While green buildings, by their most obvious definition, address environmental impacts, they also have wide implications for human health, safety and productivity. Well-ventilated green schools can reduce instances of asthma in students. Green offices with day lit spaces boost employee productivity and attendance. Patients heal faster in green hospitals with views to nature.
On Monday, Sept. 17, a chorus of voices from around the world spoke out in support of “Green Buildings for Great Communities,” the theme of this year’s World Green Building Week, hosted by World Green Building Council. Green building councils from 90 nations organized hundreds of events to educate the public about the health, environmental and economic benefits of sustainable design and construction.
CHF International (Cooperative Housing Foundation), which serves millions of people in low- and moderate-income communities around the world, hosted a panel in partnership with the U.S. Green Building Council (USGBC) called “Cities and Climate Change Adaptation: What We Can Learn About Resilience from Those Living on the Edge.” The panel featured Judy Baker, lead economist in the Urban Practice at the World Bank Institute; Brian English, director of program innovation for CHF International; Aram Khachadurian, an international development consultant; Helen Santiago Fink, urban climate change advisor for USAID; and Janice Perlman, an independent scholar, teacher and consultant, who discussed resiliency in the built environment and its role in addressing the plight of the urban poor.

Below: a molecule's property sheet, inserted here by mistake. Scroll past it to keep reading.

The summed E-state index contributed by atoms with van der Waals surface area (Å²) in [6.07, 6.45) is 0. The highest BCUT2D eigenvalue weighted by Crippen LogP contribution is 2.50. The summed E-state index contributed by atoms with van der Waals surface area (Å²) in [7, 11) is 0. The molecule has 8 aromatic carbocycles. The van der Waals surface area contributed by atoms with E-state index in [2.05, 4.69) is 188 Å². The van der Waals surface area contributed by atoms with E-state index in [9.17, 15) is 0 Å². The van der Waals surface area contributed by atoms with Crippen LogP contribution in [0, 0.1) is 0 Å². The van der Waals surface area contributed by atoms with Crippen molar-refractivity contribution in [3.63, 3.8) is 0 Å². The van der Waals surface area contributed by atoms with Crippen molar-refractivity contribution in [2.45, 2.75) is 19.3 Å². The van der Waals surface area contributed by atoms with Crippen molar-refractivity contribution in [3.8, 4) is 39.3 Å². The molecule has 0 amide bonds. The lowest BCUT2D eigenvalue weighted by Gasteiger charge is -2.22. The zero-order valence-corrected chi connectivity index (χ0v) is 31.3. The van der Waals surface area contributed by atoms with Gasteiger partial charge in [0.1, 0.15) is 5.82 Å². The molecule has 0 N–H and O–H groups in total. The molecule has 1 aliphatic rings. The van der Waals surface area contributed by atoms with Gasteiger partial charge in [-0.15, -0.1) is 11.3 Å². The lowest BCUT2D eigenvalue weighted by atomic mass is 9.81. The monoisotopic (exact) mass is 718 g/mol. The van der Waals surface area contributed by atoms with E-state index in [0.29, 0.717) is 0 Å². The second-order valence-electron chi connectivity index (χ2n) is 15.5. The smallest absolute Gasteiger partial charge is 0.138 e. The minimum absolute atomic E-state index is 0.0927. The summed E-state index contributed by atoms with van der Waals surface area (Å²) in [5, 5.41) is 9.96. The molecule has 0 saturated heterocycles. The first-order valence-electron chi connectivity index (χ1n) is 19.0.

They inhabit two different worlds—buildings and climate change—both outside and within the World Bank. It should not be that way as the building sector could be central to both mitigation and adaptation efforts.
Buildings are important for climate mitigation because they account for about 30% of global energy consumption and greenhouse gas emissions. According to the International Energy agency (IEA), energy use in this sector is expected to increase globally about 30 % over the next two decades if recent trends continue; however, the Intergovernmental Panel on Climate Change (IPCC) Fourth Assessment Report concludes buildings offer by far the largest potential source for low cost reductions in CO2 emissions. The World Bank has many projects and analyses addressing this opportunity including a recent ESMAP (Energy Sector Management Assistance Program) report on the benefits and obstacles to effective building codes. These could address over 60 % of building energy use but remain weak and often unenforced in most Bank client countries.